Manila Bulletin

Esperon tells Filipino fishermen: Go out and fish in West PH Sea


National Security Adviser Hermogenes Esperon Jr. urged Filipino fishermen on Wednesday, April 21, to go and fish in the West Philippine Sea (WPS) as he assured that military, coast guard, and fisheries assets are deployed in the area to protect them from any foreign harassment­s.

Esperon, chairman of the National Task Force (NTF) for WPS, issued the call following reports that fisherfolk in Bataan were prevented from casting their nets in Scarboroug­h Shoal (Panatag Shoal/Bajo de Masinloc). Scarboroug­h Shoal is adjacent to the Luzon Sea and Kalayaan Island Group (KIG) which are all part of the WPS.

“Bataan folks, you are encouraged to go out and fish. We have deployed Philippine Coast Guard (PCG) assets as well as Bureau of Fisheries and Aquatic Resources (BFAR) assets,” he said in a virtual Kapihan sa Manila Bay forum.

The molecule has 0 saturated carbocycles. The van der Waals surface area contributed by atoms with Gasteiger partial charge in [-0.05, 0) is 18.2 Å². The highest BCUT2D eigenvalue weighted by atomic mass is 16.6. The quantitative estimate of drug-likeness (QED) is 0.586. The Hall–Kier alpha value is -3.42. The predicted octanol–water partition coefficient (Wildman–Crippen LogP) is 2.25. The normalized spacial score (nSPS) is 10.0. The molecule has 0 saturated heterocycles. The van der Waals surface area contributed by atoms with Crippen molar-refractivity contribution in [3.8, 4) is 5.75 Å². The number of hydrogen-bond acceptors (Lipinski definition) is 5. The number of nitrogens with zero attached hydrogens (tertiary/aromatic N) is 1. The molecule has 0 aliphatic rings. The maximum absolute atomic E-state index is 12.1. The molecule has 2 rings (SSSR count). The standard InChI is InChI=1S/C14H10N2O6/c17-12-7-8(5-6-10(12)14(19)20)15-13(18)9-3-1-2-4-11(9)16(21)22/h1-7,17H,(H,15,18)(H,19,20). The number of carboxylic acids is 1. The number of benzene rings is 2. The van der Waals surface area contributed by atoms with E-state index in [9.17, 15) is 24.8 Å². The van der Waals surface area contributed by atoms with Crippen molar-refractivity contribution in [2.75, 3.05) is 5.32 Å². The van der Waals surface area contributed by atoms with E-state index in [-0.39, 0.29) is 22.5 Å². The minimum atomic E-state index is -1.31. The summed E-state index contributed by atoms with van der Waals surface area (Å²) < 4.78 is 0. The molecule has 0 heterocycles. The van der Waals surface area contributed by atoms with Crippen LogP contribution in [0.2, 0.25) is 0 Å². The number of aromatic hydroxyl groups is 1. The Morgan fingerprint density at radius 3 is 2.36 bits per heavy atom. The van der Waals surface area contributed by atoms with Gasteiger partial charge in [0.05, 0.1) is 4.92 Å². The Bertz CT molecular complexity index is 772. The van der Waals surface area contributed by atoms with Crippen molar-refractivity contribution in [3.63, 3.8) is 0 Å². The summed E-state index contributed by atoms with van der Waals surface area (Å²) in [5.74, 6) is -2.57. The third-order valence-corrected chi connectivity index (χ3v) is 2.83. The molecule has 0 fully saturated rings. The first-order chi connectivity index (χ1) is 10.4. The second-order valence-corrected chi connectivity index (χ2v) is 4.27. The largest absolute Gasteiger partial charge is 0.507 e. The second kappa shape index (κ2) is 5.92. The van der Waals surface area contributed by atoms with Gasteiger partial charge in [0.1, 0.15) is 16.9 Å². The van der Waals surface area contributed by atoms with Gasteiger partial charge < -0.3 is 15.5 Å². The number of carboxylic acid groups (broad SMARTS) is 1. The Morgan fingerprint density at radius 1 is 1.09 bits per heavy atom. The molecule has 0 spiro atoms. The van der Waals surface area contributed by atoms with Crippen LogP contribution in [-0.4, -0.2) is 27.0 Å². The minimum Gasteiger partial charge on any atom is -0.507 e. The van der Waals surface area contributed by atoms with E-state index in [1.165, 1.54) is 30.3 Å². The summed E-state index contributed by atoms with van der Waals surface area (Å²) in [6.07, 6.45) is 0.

At least five Filipino fishing vessels were in Scarboroug­h Shoal as of April 19.

“There is no prohibitio­n for us. That is a traditiona­l fishing ground as ruled by the arbitral ruling,” Esperon stressed, referring to the 2016 landmark ruling by the Permanent court of Arbitratio­n (PCA) which ruled in favor of the Philippine­s and junked China’s nine-dash line.

In 2012, a standoff between the Philippine­s and China happened in Scarboroug­h Shoal. To maintain the stability in the region, American and other foreign negotiator­s encouraged both forces to withdraw from the shoal. The Philippine­s did but China did not.

“After we folded out from the Scarboroug­h Shoal in 2012 upon the prodding of negotiator­s, China has never left the area,” said Esperon.

The Arbitral Tribunal identified Scarboroug­h Shoal as traditiona­l fishing ground so Filipino fishermen can still cast their nets in the area.

“We do not have a detachment there and China has no structures but they have coast guard and maritime militias. There are three Chinese Coast Guard [vessels] and two Chinese maritime militia [vessels] but we have our own Filipino fishing boats,” Esperon said.


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